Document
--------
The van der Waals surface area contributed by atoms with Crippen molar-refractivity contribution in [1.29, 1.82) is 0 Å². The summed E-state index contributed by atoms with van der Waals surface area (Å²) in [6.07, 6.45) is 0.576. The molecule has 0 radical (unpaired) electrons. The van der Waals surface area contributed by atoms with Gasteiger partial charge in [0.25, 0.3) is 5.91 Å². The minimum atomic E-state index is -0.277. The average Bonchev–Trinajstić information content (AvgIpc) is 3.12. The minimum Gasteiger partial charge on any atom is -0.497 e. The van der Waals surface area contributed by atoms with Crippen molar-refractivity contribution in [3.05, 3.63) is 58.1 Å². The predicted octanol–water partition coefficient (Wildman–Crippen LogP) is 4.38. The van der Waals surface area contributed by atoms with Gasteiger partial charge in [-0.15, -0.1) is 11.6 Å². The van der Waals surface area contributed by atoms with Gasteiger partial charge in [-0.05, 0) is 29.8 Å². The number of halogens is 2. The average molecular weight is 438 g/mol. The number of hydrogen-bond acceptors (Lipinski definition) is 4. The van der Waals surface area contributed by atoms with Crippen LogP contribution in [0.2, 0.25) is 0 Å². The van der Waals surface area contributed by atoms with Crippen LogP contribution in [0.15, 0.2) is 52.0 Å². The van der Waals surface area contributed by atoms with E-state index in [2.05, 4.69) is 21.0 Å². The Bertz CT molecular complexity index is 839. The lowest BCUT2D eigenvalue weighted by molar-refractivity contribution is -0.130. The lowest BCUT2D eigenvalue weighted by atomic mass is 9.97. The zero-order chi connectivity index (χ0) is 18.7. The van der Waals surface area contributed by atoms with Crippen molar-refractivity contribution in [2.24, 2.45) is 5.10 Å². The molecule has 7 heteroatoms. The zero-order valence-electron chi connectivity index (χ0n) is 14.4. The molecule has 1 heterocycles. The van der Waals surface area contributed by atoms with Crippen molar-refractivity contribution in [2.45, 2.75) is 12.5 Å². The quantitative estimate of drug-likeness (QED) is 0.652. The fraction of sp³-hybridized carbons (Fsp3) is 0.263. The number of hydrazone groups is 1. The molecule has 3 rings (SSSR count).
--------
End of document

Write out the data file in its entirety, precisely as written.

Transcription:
The van der Waals surface area contributed by atoms with Crippen molar-refractivity contribution in [1.29, 1.82) is 0 Å². The summed E-state index contributed by atoms with van der Waals surface area (Å²) in [6.07, 6.45) is 0.576. The molecule has 0 radical (unpaired) electrons. The van der Waals surface area contributed by atoms with Gasteiger partial charge in [0.25, 0.3) is 5.91 Å². The minimum atomic E-state index is -0.277. The average Bonchev–Trinajstić information content (AvgIpc) is 3.12. The minimum Gasteiger partial charge on any atom is -0.497 e. The van der Waals surface area contributed by atoms with Crippen molar-refractivity contribution in [3.05, 3.63) is 58.1 Å². The predicted octanol–water partition coefficient (Wildman–Crippen LogP) is 4.38. The van der Waals surface area contributed by atoms with Gasteiger partial charge in [-0.15, -0.1) is 11.6 Å². The van der Waals surface area contributed by atoms with Gasteiger partial charge in [-0.05, 0) is 29.8 Å². The number of halogens is 2. The average molecular weight is 438 g/mol. The number of hydrogen-bond acceptors (Lipinski definition) is 4. The van der Waals surface area contributed by atoms with Crippen LogP contribution in [0.2, 0.25) is 0 Å². The van der Waals surface area contributed by atoms with Crippen LogP contribution in [0.15, 0.2) is 52.0 Å². The van der Waals surface area contributed by atoms with E-state index in [2.05, 4.69) is 21.0 Å². The Bertz CT molecular complexity index is 839. The lowest BCUT2D eigenvalue weighted by molar-refractivity contribution is -0.130. The lowest BCUT2D eigenvalue weighted by atomic mass is 9.97. The zero-order chi connectivity index (χ0) is 18.7. The van der Waals surface area contributed by atoms with Crippen molar-refractivity contribution in [2.24, 2.45) is 5.10 Å². The molecule has 7 heteroatoms. The zero-order valence-electron chi connectivity index (χ0n) is 14.4. The molecule has 1 heterocycles. The van der Waals surface area contributed by atoms with Crippen molar-refractivity contribution in [2.45, 2.75) is 12.5 Å². The quantitative estimate of drug-likeness (QED) is 0.652. The fraction of sp³-hybridized carbons (Fsp3) is 0.263. The number of hydrazone groups is 1. The molecule has 3 rings (SSSR count).